Notes from a Meeting - On Commissioning and Reconfiguring Risk [Day One Pt 3]
by Guy Mannes-Abbott
Highlights of other sessions included Samar Martha’s marshaling of interesting tales from the frontline of smaller organizations, including MASS, the space that Wael Shawky -Abraaj Prize Winner 2012- created from his old studio in Alexandria. Run on a shoestring, it’s now in its second year with twice as many students covering a wide age range. An inspiring story, presented by Daniella Rose King, I hope to watch it survive and flourish. This is when and how artists can generate step changes...
Shezad Dawood showed only sneaky glimpses of his existing and coming projects [in a presentation called Towards The Possible Film], many of which require working up collaborative networks in several locations to generate a single -albeit potentially serial- work. At the same time he argued that artists now need to be more critical in their taking up of residencies because “there is more at stake” in a world on the cusp.
Finally, James Lingwood delivered a notably coherent version of Artangel’s ‘Greatest Hits’. He didn't quite say it but looking at Artangel’s successes from here; 20 years since starting out, makes it all seem very easy/established. At least, the trail of major projects that we were looking at, from Rachel Whiteread’s House, through Jeremy Deller's Orgreave and Francis Alys’s London Walks, to Roni Horn's work in Iceland, did. A skeptical audience question drew mention of other kinds and scales of projects familiar to anyone like myself who lives close to the Central London projects on show. It's worth remembering that Artangel started in risk...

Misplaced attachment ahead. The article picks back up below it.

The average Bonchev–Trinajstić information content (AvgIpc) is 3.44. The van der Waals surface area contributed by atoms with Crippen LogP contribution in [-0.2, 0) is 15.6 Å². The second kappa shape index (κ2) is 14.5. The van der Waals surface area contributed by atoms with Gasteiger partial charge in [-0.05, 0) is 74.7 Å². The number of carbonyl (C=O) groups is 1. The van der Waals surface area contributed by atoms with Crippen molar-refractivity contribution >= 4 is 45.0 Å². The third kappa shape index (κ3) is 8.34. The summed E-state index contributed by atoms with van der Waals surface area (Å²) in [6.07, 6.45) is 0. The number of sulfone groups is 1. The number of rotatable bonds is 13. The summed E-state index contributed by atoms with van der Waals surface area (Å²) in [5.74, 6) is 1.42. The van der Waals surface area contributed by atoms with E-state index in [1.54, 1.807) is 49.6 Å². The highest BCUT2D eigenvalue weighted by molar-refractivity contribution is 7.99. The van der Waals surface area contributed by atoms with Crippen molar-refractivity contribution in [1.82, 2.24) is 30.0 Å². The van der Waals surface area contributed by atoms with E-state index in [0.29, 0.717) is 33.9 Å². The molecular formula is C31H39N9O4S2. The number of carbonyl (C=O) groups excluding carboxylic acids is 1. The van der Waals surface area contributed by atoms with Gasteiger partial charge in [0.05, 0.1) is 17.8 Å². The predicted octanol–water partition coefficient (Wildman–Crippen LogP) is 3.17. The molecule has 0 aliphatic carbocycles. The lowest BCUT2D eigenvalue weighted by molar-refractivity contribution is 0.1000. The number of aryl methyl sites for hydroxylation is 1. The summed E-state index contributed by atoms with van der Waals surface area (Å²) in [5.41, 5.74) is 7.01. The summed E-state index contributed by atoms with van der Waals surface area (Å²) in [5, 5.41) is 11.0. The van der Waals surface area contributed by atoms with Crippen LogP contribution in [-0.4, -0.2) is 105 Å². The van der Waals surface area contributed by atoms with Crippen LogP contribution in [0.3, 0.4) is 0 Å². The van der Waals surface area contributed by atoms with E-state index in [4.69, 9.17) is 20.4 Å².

Lingwood’s final examples were of less harmonious productions, including an actual failed project. Catherine Yass’s attempt to film an actual high wire walk between Glasgow tower blocks without a safety net was unrealised because the walker found conditions demanded a retreat after only minutes on the wire. It had taken 2 years preparation to reach this moment and must have been crushing on the day, but Lingwood described it as “a beautiful and transcendent experience” that altered the nature of the project which “became about existential doubt and the need to understand failure...”
Finally he described the attempt to make a film about the years of Sarajevo’s siege which became two separate, though similar, films in the end. The two parts of 1395 Without Red were screened here on consecutive nights, the second outside on a fine if breezy night inside Bait al Shamsi which sits between Sharjah’s Museum building and the old harbour edge [and houses Sharjah Art Society studios]. I’ll return to this later, having interviewed one of the film makers, Šejla Kameric.
Day One was an invigorating sampling of many of the most exciting currents in contemporary art and described a potential world that I recognise. No-one enjoys withdrawing an artist’s work from exhibition and no doubt many lessons were learnt by many people from last year’s experience. As such, I'd caution against being dismissive of audience responses to work in the public domain when the work is itself context-heavy -at least for anyone who values intellectual consistency.
If the current highly generative ideas in the curatorial institution and the practices of a wide range of artists across the world are taken at face value then this relationship between commissioning agent or enabler, artist/s and audience which includes social contexts -that other form of residency- from street to neighbourhood, cultural and political constellations are all of a piece -often part of the piece!